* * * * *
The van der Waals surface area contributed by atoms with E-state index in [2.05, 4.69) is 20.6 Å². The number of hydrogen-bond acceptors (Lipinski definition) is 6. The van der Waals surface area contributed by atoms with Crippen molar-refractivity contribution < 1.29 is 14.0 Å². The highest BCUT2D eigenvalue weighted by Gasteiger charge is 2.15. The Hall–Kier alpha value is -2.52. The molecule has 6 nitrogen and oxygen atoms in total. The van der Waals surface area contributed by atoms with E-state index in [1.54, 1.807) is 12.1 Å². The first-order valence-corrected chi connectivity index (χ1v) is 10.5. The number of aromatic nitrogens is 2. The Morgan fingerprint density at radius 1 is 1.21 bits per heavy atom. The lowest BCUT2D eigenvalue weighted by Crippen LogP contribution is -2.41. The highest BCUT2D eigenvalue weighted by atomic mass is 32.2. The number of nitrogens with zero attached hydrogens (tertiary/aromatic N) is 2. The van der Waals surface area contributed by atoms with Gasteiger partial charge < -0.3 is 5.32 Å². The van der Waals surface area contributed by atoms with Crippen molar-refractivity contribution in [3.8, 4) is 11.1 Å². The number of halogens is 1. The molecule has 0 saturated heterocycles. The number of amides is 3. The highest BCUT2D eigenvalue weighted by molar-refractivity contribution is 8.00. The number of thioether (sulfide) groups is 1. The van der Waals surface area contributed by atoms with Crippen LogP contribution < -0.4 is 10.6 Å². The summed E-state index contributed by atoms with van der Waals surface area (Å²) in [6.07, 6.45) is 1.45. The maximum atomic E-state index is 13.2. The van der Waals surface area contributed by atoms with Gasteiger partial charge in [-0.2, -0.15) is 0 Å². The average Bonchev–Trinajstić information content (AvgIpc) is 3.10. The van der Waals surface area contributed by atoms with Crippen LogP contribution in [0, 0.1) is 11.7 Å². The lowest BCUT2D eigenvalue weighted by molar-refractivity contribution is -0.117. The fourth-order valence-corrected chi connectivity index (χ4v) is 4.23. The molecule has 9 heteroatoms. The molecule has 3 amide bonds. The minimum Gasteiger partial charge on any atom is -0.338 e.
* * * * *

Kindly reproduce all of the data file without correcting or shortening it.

The van der Waals surface area contributed by atoms with E-state index in [2.05, 4.69) is 20.6 Å². The number of hydrogen-bond acceptors (Lipinski definition) is 6. The van der Waals surface area contributed by atoms with Crippen molar-refractivity contribution < 1.29 is 14.0 Å². The highest BCUT2D eigenvalue weighted by Gasteiger charge is 2.15. The Hall–Kier alpha value is -2.52. The molecule has 6 nitrogen and oxygen atoms in total. The van der Waals surface area contributed by atoms with E-state index in [1.54, 1.807) is 12.1 Å². The first-order valence-corrected chi connectivity index (χ1v) is 10.5. The number of aromatic nitrogens is 2. The Morgan fingerprint density at radius 1 is 1.21 bits per heavy atom. The lowest BCUT2D eigenvalue weighted by Crippen LogP contribution is -2.41. The highest BCUT2D eigenvalue weighted by atomic mass is 32.2. The number of nitrogens with zero attached hydrogens (tertiary/aromatic N) is 2. The van der Waals surface area contributed by atoms with Gasteiger partial charge < -0.3 is 5.32 Å². The van der Waals surface area contributed by atoms with Crippen molar-refractivity contribution in [3.8, 4) is 11.1 Å². The number of halogens is 1. The molecule has 0 saturated heterocycles. The number of amides is 3. The highest BCUT2D eigenvalue weighted by molar-refractivity contribution is 8.00. The number of thioether (sulfide) groups is 1. The van der Waals surface area contributed by atoms with Crippen LogP contribution < -0.4 is 10.6 Å². The summed E-state index contributed by atoms with van der Waals surface area (Å²) in [6.07, 6.45) is 1.45. The maximum atomic E-state index is 13.2. The van der Waals surface area contributed by atoms with Gasteiger partial charge in [-0.2, -0.15) is 0 Å². The average Bonchev–Trinajstić information content (AvgIpc) is 3.10. The van der Waals surface area contributed by atoms with Crippen LogP contribution in [0, 0.1) is 11.7 Å². The lowest BCUT2D eigenvalue weighted by molar-refractivity contribution is -0.117. The fourth-order valence-corrected chi connectivity index (χ4v) is 4.23. The molecule has 9 heteroatoms. The molecule has 3 amide bonds. The minimum Gasteiger partial charge on any atom is -0.338 e.